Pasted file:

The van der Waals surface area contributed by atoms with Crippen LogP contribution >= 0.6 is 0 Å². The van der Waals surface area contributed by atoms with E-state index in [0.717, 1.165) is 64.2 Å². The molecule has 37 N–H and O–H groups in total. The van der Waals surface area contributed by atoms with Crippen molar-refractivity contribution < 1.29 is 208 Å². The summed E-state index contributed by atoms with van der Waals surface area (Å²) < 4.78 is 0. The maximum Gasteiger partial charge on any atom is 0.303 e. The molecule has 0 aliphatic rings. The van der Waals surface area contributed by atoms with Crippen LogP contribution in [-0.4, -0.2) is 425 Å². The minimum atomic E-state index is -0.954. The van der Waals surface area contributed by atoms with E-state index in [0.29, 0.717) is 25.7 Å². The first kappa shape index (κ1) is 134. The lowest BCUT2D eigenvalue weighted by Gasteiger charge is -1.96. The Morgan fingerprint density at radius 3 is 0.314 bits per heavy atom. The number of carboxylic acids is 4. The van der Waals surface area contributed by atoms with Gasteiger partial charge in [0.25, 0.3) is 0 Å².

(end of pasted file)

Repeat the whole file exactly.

The van der Waals surface area contributed by atoms with Crippen LogP contribution >= 0.6 is 0 Å². The van der Waals surface area contributed by atoms with E-state index in [0.717, 1.165) is 64.2 Å². The molecule has 37 N–H and O–H groups in total. The van der Waals surface area contributed by atoms with Crippen molar-refractivity contribution < 1.29 is 208 Å². The summed E-state index contributed by atoms with van der Waals surface area (Å²) < 4.78 is 0. The maximum Gasteiger partial charge on any atom is 0.303 e. The molecule has 0 aliphatic rings. The van der Waals surface area contributed by atoms with Crippen LogP contribution in [-0.4, -0.2) is 425 Å². The minimum atomic E-state index is -0.954. The van der Waals surface area contributed by atoms with E-state index in [0.29, 0.717) is 25.7 Å². The first kappa shape index (κ1) is 134. The lowest BCUT2D eigenvalue weighted by Gasteiger charge is -1.96. The Morgan fingerprint density at radius 3 is 0.314 bits per heavy atom. The number of carboxylic acids is 4. The van der Waals surface area contributed by atoms with Gasteiger partial charge in [0.25, 0.3) is 0 Å².